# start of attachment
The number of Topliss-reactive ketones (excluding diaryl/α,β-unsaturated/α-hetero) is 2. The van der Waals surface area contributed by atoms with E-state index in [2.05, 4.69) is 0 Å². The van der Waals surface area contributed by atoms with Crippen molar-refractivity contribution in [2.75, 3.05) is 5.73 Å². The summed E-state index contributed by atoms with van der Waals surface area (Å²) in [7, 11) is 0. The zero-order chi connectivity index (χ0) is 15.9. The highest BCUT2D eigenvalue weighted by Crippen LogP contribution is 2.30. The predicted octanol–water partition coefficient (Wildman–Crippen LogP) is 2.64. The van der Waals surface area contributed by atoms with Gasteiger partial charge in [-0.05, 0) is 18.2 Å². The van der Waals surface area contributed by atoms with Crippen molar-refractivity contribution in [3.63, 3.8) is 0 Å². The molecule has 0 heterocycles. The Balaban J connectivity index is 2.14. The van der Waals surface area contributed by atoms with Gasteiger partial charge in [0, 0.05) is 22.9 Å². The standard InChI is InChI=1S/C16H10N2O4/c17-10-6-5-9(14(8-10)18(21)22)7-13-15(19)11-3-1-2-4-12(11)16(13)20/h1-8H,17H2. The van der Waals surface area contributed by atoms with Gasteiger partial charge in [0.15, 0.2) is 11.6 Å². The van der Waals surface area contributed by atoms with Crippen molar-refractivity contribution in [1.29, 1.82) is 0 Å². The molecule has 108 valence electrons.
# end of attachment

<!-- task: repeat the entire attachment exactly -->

The number of Topliss-reactive ketones (excluding diaryl/α,β-unsaturated/α-hetero) is 2. The van der Waals surface area contributed by atoms with E-state index in [2.05, 4.69) is 0 Å². The van der Waals surface area contributed by atoms with Crippen molar-refractivity contribution in [2.75, 3.05) is 5.73 Å². The summed E-state index contributed by atoms with van der Waals surface area (Å²) in [7, 11) is 0. The zero-order chi connectivity index (χ0) is 15.9. The highest BCUT2D eigenvalue weighted by Crippen LogP contribution is 2.30. The predicted octanol–water partition coefficient (Wildman–Crippen LogP) is 2.64. The van der Waals surface area contributed by atoms with Gasteiger partial charge in [-0.05, 0) is 18.2 Å². The van der Waals surface area contributed by atoms with Crippen molar-refractivity contribution in [3.63, 3.8) is 0 Å². The molecule has 0 heterocycles. The Balaban J connectivity index is 2.14. The van der Waals surface area contributed by atoms with Gasteiger partial charge in [0, 0.05) is 22.9 Å². The standard InChI is InChI=1S/C16H10N2O4/c17-10-6-5-9(14(8-10)18(21)22)7-13-15(19)11-3-1-2-4-12(11)16(13)20/h1-8H,17H2. The van der Waals surface area contributed by atoms with Gasteiger partial charge in [0.15, 0.2) is 11.6 Å². The van der Waals surface area contributed by atoms with Crippen molar-refractivity contribution in [1.29, 1.82) is 0 Å². The molecule has 108 valence electrons.